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Timeouts


Timeouts

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paul.corujo
paul.corujo
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Hi All,

There is a developer who claims he is seeing timeouts in the error logs that are being caused by the database. The procedures in question are optimized and run in milliseconds. The catch is that when the procs are called they are called several thousand times in a very short period of time (seconds). When this is happening I am running sp_who2 active and do not see any blocking.

Can somebody please advise me how i can track these procedures to see whether or not they are causing blocking which is in turn causing these time outs? I would like to generate some metrics to go back to them with so we can work to troubleshoot these timeouts.

Thanks so much in advance....
Paul
Todd Engen
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Hi Paul,

The server doesn't timeout when running a query (linked servers aside). It's the client that tells the server to cancel a query based on its command timeout value.

You should be able to see when the client sends a request to cancel by capturing Attention Events in a SQL Profiler trace .
paul.corujo
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Thank you for your response. Our app times out after 30 seconds and inserts an error in the log file. The sp in question run in SSMS in under 1 second. How would I determine why it is taking more than 30 when called via the application. Again its being called a ton in a very short period of time, but how would i go about putting metrics to that so we can go back and analyze?
paul.knibbs
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Isn't it strange how problems like this are always the fault of the database and not the developer? Crazy

Anyway, I'd be inclined to set up a trace on the server so you can see exactly what SQL commands are being executed and how long they're taking. It'll add a bit of extra load, obviously, but if anything that should make the problem happen sooner and thus be easier to trace!
Bhuvnesh
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paul.corujo (6/2/2010)
The sp in question run in SSMS in under 1 second. How would I determine why it is taking more than 30 when called via the application.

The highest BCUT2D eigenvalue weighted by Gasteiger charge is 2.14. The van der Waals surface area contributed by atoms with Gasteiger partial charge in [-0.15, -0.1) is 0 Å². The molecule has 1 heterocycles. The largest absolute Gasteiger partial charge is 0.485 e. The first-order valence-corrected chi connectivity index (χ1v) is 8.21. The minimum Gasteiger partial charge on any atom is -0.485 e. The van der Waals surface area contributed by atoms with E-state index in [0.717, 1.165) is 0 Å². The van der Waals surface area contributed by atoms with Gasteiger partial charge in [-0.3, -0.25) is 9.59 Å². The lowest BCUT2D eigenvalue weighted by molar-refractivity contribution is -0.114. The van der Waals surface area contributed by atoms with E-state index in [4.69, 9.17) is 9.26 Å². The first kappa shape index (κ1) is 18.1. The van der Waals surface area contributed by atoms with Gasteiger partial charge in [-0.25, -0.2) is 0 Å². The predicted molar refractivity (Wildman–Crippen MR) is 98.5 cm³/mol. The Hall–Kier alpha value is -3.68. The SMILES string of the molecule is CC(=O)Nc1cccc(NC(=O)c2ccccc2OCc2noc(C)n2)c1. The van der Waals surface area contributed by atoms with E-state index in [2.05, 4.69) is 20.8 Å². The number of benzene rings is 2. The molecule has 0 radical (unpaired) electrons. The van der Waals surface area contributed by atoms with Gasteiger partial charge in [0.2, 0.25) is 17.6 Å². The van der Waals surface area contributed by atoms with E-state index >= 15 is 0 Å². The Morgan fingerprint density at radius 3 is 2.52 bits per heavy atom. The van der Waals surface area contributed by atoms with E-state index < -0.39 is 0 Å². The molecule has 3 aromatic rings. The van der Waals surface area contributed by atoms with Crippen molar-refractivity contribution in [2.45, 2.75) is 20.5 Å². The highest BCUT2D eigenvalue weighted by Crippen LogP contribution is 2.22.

if its running fine then thats not DBA's call it should be kept in Developers plate. but one concern is there that is "tons of call"

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I work only to learn Sql Server...though my company pays me for getting their stuff done;-)
chrisfradenburg
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If you're looking to track how long each query is taking you can have profiler log to a table or a file and then do averages on the duration. If you're logging to file you can use fn_trace_gettable to access the information in a query window.

Don't forget to take the network into account when considering the cause of problems like this. Do either the client or the server have any errors in Event Viewer when this is happening?
Eric M Russell
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paul.corujo (5/26/2010)
... When this is happening I am running sp_who2 active and do not see any blocking. Can somebody please advise me how i can track these procedures to see whether or not they are causing blocking which is in turn causing these time outs? ...

When a stored procedure that normally runs in under a second sporatically takes 30 seconds or longer to execute, then it's typically the result of some type of blocking.
You can turn on trace flag 1222 or use SQL Profiler to log deadlocks, a special blocking scenario where one process is aborted to allow the other to finish. The following article describes steps for tracing deadlocks and resolving excessive blocking, if that turns out to be the issue.
http://blogs.msdn.com/b/bartd/archive/2006/09/09/deadlock-troubleshooting_2c00_-part-1.aspx
Even highly optimized T-SQL and indexes will take you so far. You may even want to redesign your application workflow so that this stored procedure, which you said gets occasionally gets executed thousands of times a second, is instead executed in small sequential batches.


"The universe is complicated and for the most part beyond your control, but your life is only as complicated as you choose it to be."
paul.corujo
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That is perfect, thank you all for your help.
paul.corujo
paul.corujo
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I am going to try this in dev first but should I expect a big performance issue if I enable flag 1222?
GilaMonster
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No.

Are you seeing deadlocks? Are you having queries failing with the error "Transaction X was deadlocked and was chosen as the deadlock victim"? Deadlocks and blocking are two different (though related) things. If you're just having blocking, the deadlock trace may not show anything up at all.


Gail Shaw
Microsoft Certified Master: SQL Server, MVP, M.Sc (Comp Sci)
SQL In The Wild: Discussions on DB performance with occasional diversions into recoverability

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